New technology that breaks the quantum measurement barrier has been developed to detect the gravity waves first predicted by Einstein in 1916, says David Blair is a Winthrop Professor of Physics at The University of Western Australia and Director of the Australian International Gravitational Research Centre. “Gravitational wave astronomy is going to be the new astronomy that’s likely to really revolutionise our understanding of the universe,” he says. “It will allow us to listen to the big bang and to black holes forming throughout the universe. These are detectors that can allow humanity to explore the beginning of time and the end of time.”
The addition of a new technique called ‘quantum squeezing’ at the world’s largest gravitational wave detector allowed researchers to eliminate a lot of the ‘noise’ caused by quantum fluctuations. The new equipment has allowed the physicists to break the quantum measurement barrier, defined until recently by Heisenberg’s uncertainty principle.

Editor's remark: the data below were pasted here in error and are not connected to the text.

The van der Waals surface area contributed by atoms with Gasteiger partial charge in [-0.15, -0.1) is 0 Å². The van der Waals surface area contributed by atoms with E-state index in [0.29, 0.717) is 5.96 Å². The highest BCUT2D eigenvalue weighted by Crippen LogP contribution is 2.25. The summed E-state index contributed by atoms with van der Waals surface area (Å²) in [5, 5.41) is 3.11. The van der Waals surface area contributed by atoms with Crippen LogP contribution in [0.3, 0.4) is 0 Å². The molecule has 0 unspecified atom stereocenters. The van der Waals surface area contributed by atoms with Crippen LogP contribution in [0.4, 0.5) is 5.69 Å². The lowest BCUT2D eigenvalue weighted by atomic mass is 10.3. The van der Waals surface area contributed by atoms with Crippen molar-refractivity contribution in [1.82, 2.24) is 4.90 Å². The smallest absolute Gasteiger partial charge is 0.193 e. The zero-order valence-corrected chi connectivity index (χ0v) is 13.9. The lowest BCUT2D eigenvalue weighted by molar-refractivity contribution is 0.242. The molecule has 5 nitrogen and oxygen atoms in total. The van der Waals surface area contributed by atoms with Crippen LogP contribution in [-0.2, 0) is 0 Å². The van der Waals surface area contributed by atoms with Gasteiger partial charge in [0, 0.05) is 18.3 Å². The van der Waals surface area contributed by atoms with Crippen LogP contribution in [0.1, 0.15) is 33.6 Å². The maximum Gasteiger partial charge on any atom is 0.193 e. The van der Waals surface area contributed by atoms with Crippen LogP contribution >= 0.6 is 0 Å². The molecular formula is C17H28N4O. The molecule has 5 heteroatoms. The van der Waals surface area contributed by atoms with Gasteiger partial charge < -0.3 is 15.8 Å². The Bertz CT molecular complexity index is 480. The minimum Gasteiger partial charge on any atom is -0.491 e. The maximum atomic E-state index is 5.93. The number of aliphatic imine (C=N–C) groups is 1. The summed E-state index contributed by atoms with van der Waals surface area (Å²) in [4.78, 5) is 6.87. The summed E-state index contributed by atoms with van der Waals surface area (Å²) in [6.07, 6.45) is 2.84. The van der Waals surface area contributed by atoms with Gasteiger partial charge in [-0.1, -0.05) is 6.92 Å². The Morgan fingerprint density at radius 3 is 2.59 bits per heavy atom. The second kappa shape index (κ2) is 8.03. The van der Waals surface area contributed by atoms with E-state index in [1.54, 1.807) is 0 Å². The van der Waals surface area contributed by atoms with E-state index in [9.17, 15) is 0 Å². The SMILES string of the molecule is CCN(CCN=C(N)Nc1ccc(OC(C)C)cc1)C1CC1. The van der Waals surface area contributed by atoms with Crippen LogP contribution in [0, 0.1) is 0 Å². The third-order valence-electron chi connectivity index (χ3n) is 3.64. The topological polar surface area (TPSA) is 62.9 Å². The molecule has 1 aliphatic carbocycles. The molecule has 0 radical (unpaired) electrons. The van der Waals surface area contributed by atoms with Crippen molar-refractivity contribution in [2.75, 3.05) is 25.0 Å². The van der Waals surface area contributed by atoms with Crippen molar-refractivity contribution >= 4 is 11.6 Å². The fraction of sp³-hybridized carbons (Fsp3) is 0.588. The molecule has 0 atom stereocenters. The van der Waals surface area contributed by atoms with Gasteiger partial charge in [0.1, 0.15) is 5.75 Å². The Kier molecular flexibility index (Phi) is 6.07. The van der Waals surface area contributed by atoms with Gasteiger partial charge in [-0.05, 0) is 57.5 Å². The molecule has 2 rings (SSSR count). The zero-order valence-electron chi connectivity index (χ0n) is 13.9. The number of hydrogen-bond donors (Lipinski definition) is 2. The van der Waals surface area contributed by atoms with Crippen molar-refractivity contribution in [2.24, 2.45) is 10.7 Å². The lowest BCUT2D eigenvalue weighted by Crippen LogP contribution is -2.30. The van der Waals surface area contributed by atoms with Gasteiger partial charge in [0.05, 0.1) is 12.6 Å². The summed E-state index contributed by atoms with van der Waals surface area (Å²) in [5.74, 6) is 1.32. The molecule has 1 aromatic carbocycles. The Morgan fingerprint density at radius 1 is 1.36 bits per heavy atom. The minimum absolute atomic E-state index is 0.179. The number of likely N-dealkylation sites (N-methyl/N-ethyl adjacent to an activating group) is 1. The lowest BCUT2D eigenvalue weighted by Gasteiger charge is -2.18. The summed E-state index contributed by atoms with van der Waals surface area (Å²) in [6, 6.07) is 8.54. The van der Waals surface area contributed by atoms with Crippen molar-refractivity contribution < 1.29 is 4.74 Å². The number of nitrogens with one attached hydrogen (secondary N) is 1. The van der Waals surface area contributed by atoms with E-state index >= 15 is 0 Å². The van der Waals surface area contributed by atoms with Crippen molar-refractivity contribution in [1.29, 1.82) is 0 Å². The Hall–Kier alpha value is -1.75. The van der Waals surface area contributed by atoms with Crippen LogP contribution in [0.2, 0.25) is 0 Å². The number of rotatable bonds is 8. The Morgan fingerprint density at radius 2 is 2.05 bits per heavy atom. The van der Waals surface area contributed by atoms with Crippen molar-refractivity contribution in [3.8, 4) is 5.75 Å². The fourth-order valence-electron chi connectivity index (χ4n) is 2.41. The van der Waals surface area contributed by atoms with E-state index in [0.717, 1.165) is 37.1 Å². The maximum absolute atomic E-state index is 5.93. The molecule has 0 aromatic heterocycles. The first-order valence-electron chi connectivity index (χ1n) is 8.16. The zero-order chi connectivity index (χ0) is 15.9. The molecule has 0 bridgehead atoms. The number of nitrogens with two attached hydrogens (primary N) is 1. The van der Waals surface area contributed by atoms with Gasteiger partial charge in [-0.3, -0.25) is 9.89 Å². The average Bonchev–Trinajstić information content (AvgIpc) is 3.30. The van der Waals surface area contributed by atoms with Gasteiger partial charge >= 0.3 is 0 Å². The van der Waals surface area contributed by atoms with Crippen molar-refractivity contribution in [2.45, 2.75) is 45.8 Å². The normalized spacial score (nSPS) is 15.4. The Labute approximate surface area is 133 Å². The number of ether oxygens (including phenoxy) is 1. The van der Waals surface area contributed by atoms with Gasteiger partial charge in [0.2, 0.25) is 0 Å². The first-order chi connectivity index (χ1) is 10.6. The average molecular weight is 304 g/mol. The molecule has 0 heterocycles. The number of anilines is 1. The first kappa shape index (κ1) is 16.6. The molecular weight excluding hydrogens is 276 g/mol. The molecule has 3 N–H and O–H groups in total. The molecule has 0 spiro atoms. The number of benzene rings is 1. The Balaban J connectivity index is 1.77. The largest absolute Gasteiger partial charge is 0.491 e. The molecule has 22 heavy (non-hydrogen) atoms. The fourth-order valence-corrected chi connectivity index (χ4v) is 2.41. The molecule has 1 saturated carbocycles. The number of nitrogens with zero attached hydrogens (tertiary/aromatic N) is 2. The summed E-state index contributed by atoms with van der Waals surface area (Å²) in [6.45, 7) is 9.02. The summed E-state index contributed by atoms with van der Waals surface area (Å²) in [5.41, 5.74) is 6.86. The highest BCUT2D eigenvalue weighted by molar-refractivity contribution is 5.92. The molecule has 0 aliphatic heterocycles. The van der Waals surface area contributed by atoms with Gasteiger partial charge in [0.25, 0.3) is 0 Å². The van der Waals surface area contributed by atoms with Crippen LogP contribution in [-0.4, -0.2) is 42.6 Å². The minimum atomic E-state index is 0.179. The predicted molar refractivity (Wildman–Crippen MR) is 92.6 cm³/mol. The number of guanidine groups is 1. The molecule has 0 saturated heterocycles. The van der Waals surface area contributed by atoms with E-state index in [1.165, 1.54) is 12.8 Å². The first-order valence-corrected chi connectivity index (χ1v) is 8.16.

“It proves that the quantum barrier [that] physicists thought would limit sensitivity can be overcome," said Blair. "This is a major breakthrough that makes us even more confident that in a few years we will begin to directly measure the ripples in space,” he says.
As a result there is no lower limit on the amount of measurable energy, and extremely subtle gravitational waves will become detectable.
“They’ve got the most perfect mirrors ever created, they’ve got the most powerful laser light that’s ever been used in any measuring system," Blair says. “They’ve got a vacuum that is so good that the size of any leak would represent less than a teaspoon full of air leaking into it in about 300 years. They can measure the smallest amounts of energy that has ever been measured but the new method enables them measure even less. The uncertainties from empty space can be suppressed so as to measure something even smaller.”
Image at the top of the page a black hole in the dwarf galaxy Henize 2-10 that is about 2 million times the mass of the sun, Reines estimated. That’s comparable to the size of the black hole at the center of the Milky Way, even though Henize 2-10 is only about the size of a satellite galaxy of the Milky Way called the Magellanic Clouds.
The Daily Galaxy via The University of Western Australia
Image credit: X-ray: NASA/CXC/Virginia/A.Reines et al. Radio: NRAO/AUI/NSF/Virginia/A.Reines et al. Optical: NASA/STScI/Virginia/A.Reines et al.